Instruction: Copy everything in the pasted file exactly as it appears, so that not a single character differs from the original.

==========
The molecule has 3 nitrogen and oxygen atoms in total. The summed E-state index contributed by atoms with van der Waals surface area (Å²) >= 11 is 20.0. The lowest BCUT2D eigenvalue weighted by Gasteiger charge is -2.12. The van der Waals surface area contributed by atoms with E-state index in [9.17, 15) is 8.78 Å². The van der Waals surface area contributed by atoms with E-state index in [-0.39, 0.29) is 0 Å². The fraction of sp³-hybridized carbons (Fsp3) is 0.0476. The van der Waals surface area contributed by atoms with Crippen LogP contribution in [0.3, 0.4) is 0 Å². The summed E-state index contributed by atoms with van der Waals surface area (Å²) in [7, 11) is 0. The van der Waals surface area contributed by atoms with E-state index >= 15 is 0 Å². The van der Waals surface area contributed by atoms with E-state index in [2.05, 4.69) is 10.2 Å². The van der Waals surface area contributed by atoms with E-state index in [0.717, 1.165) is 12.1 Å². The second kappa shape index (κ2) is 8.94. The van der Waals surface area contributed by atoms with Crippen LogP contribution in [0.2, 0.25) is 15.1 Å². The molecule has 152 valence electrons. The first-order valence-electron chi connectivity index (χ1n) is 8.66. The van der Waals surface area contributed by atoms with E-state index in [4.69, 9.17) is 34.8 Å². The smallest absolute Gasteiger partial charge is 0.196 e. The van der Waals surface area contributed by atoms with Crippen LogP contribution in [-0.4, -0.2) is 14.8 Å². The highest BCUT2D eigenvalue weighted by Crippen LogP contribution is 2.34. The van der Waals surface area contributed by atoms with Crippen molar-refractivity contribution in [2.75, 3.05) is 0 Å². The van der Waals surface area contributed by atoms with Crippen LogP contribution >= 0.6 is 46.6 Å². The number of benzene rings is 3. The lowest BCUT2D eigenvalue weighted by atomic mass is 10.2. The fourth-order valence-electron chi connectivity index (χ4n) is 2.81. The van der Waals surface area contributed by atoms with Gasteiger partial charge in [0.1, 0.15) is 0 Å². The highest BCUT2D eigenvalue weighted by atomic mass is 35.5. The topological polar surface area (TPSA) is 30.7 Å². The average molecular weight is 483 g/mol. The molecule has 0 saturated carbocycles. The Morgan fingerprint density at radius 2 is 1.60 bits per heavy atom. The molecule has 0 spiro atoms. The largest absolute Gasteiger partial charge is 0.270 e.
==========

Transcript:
The molecule has 3 nitrogen and oxygen atoms in total. The summed E-state index contributed by atoms with van der Waals surface area (Å²) >= 11 is 20.0. The lowest BCUT2D eigenvalue weighted by Gasteiger charge is -2.12. The van der Waals surface area contributed by atoms with E-state index in [9.17, 15) is 8.78 Å². The van der Waals surface area contributed by atoms with E-state index in [-0.39, 0.29) is 0 Å². The fraction of sp³-hybridized carbons (Fsp3) is 0.0476. The van der Waals surface area contributed by atoms with Crippen LogP contribution in [0.3, 0.4) is 0 Å². The summed E-state index contributed by atoms with van der Waals surface area (Å²) in [7, 11) is 0. The van der Waals surface area contributed by atoms with E-state index >= 15 is 0 Å². The van der Waals surface area contributed by atoms with E-state index in [2.05, 4.69) is 10.2 Å². The van der Waals surface area contributed by atoms with E-state index in [0.717, 1.165) is 12.1 Å². The second kappa shape index (κ2) is 8.94. The van der Waals surface area contributed by atoms with Crippen LogP contribution in [0.2, 0.25) is 15.1 Å². The molecule has 152 valence electrons. The first-order valence-electron chi connectivity index (χ1n) is 8.66. The van der Waals surface area contributed by atoms with E-state index in [4.69, 9.17) is 34.8 Å². The smallest absolute Gasteiger partial charge is 0.196 e. The van der Waals surface area contributed by atoms with Crippen LogP contribution in [-0.4, -0.2) is 14.8 Å². The highest BCUT2D eigenvalue weighted by Crippen LogP contribution is 2.34. The van der Waals surface area contributed by atoms with Crippen molar-refractivity contribution in [2.75, 3.05) is 0 Å². The van der Waals surface area contributed by atoms with Crippen LogP contribution >= 0.6 is 46.6 Å². The number of benzene rings is 3. The lowest BCUT2D eigenvalue weighted by atomic mass is 10.2. The fourth-order valence-electron chi connectivity index (χ4n) is 2.81. The van der Waals surface area contributed by atoms with Gasteiger partial charge in [0.1, 0.15) is 0 Å². The highest BCUT2D eigenvalue weighted by atomic mass is 35.5. The topological polar surface area (TPSA) is 30.7 Å². The average molecular weight is 483 g/mol. The molecule has 0 saturated carbocycles. The Morgan fingerprint density at radius 2 is 1.60 bits per heavy atom. The molecule has 0 spiro atoms. The largest absolute Gasteiger partial charge is 0.270 e.